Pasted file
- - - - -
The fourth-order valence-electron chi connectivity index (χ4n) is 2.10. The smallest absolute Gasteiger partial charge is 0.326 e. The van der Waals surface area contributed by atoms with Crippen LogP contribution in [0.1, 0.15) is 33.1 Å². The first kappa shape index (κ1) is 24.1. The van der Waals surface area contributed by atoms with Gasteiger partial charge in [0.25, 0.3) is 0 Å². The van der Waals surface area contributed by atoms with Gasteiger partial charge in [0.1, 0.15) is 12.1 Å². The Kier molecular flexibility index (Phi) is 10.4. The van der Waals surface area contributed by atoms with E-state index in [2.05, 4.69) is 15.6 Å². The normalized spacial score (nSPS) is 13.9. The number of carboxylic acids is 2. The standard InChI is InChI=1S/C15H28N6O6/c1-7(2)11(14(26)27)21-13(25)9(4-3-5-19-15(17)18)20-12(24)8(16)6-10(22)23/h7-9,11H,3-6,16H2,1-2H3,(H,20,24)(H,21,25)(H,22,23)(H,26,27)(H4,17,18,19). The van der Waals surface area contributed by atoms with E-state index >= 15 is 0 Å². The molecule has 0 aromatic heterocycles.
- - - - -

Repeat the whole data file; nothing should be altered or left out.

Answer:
The fourth-order valence-electron chi connectivity index (χ4n) is 2.10. The smallest absolute Gasteiger partial charge is 0.326 e. The van der Waals surface area contributed by atoms with Crippen LogP contribution in [0.1, 0.15) is 33.1 Å². The first kappa shape index (κ1) is 24.1. The van der Waals surface area contributed by atoms with Gasteiger partial charge in [0.25, 0.3) is 0 Å². The van der Waals surface area contributed by atoms with Gasteiger partial charge in [0.1, 0.15) is 12.1 Å². The Kier molecular flexibility index (Phi) is 10.4. The van der Waals surface area contributed by atoms with E-state index in [2.05, 4.69) is 15.6 Å². The normalized spacial score (nSPS) is 13.9. The number of carboxylic acids is 2. The standard InChI is InChI=1S/C15H28N6O6/c1-7(2)11(14(26)27)21-13(25)9(4-3-5-19-15(17)18)20-12(24)8(16)6-10(22)23/h7-9,11H,3-6,16H2,1-2H3,(H,20,24)(H,21,25)(H,22,23)(H,26,27)(H4,17,18,19). The van der Waals surface area contributed by atoms with E-state index >= 15 is 0 Å². The molecule has 0 aromatic heterocycles.